Thomas Cochrane 1775- 1860

On the 21st May the Chilean Navy pays annual tribute to the grave of Thomas Cochrane in Westminster Abbey.

While Thomas was born at Annsfield, near Hamilton, he spent much of his childhood and is commemorated in Culross, Fife, on the family estate.

His exploits as the Admiral of the Chilean, Peruvian and Brazilian Navies helped rout the Spanish and Portugeuse from South America, making him as famous as Nelson in his day.

His life and exploits served as inspiration for the naval fiction of 20th century novelists C.S. Forester, who created the character of Captain Horatio Hornblower around him, and Robert Brightwell whose Flashman character sails with Cochrane.

Aged 17, Cochrane joined the navy as a midshipman and subsequently rose through the ranks despite a history of disrespect for authority, including a court marshal and a duel.  In 1800 he was promoted to commander and took command of the brig sloop HMS Speedy and in the Napoleonic Wars went on to capture, burn or drive ashore 53 French ships, being given the title of “le loup de mer” (The Sea Wolf) by Napoleon.

He continued coastal battle against French ships round the Mediterranean, his many daring and successful exploits providing the background stories for Hornblower.  However later his interest turned to politics and he was elected to Westminster in 1806.

The next big event in his life was the Great Stock Exchange Fraud of 1814 when false rumours were spread about the defeat of Napoleon, causing stock market prices to surge and stock to be sold at great profit.  Cochrane maintained his innocence but was found guilty of being part of the plan.

He left the UK in official disgrace, but that did not end his naval career. He was invited by the Chileans to help them in their struggle for independence from the Spanish and in 1818, accompanied by Lady Cochrane and their two children, he set sail for Valparaíso.  Once there Cochrane became a Chilean citizen, was appointed Vice Admiral and took command of the Chilean Navy,  reorganising it with British commanders, introducing British naval customs and, formally, English-speaking governance in their warships. Using the tactics he had developed to defeat Napoleon he routed the Spanish Navy and solidified Chilean independence.  Neighbouring Peru recognised his talents and the Chileans were all too willing to lend a hand against the common enemy. Cochrane’s naval prowess helped to deliver Chilean troops to Peru, blockade the major ports from Spanish reinforcements, and outfox the best that the Spanish Navy had to offer.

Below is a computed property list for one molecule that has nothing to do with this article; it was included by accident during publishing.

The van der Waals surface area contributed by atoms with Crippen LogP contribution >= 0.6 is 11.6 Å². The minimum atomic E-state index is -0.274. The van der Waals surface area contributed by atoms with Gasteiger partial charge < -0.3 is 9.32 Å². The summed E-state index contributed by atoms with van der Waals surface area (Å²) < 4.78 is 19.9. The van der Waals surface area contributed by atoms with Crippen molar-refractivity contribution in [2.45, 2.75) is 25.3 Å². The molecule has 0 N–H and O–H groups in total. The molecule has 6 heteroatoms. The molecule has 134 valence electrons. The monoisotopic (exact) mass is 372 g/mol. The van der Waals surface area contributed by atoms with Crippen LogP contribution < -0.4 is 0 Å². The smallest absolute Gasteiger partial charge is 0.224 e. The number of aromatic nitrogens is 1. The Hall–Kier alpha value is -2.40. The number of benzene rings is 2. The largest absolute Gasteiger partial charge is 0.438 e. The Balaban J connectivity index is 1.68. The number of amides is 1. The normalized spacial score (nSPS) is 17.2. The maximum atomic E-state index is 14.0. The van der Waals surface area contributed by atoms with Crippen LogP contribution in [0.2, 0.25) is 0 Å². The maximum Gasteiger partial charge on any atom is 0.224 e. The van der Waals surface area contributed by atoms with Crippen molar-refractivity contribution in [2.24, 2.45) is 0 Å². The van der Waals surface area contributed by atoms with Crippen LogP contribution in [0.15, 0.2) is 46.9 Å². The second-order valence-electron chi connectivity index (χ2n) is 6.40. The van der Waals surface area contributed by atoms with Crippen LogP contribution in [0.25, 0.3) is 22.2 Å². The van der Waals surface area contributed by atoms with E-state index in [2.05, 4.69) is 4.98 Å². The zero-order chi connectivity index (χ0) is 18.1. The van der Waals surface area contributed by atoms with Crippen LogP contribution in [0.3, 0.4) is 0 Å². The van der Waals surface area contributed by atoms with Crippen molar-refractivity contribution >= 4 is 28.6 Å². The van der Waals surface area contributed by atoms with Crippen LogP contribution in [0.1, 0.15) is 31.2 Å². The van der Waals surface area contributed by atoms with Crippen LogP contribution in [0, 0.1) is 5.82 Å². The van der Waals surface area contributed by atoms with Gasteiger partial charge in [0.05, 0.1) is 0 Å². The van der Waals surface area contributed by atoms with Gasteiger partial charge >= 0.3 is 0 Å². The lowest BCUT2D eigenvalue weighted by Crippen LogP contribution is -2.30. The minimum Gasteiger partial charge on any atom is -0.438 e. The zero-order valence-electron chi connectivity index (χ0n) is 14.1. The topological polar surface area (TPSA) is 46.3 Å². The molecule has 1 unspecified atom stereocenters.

After a falling out with the leadership of the Chilean independence movement, Cochrane next brought his services to the nascent Brazilian government, which had recently declared its independence from Portugal. Cochrane made an immediate impact upon taking command in March of 1823, needing only a few months to chase the Portuguese fleet back across the Atlantic. He then returned to Brazil where he convinced the Portuguese defenders of Sao Luis that a giant Brazilian army was headed their way overland with vengeance on its mind. The defenders surrendered to Cochrane in hopes that they would receive more favourable terms from the polished British officer. The only problem for the Portuguese defenders of Sao Luis was that the overland force never actually existed.

Cochrane had played a major role in the liberation of not just one but three South American countries.  However he was an awkward character and his popularity was tainted by quarrels over pay and prize money and after a major falling out with the Brazilians he left for home.

In 1832 he was granted a pardon for his involvement in the stock exchange fraud and restored to favour and to the Navy List.  He was buried in Westminster Abbey where his epitaph reads:

Here rests in his 85th year Thomas Cochrane Tenth Earl of Dundonald of Paisley and of Ochiltree in the Peerage of Scotland Marquess of Marenham in the Empire of Brazil GCB and Admiral of the Fleet who by his confidence and genius his science and extraordinary daring inspired by his heroic exertion in the cause of freedom and his splendid services alike to his own country, Greece, Brazil, Chile and Peru achieved a name illustrious throughout the world for courage, patriotism and chivalry. Born Dec 14 1775. Died Oct 31 1860′


Lord Cochrane, Master and Commander

“Sharpe’s Devil” by Bernard Cornwell

“Flashman and the Emperor” by Robert Brightwell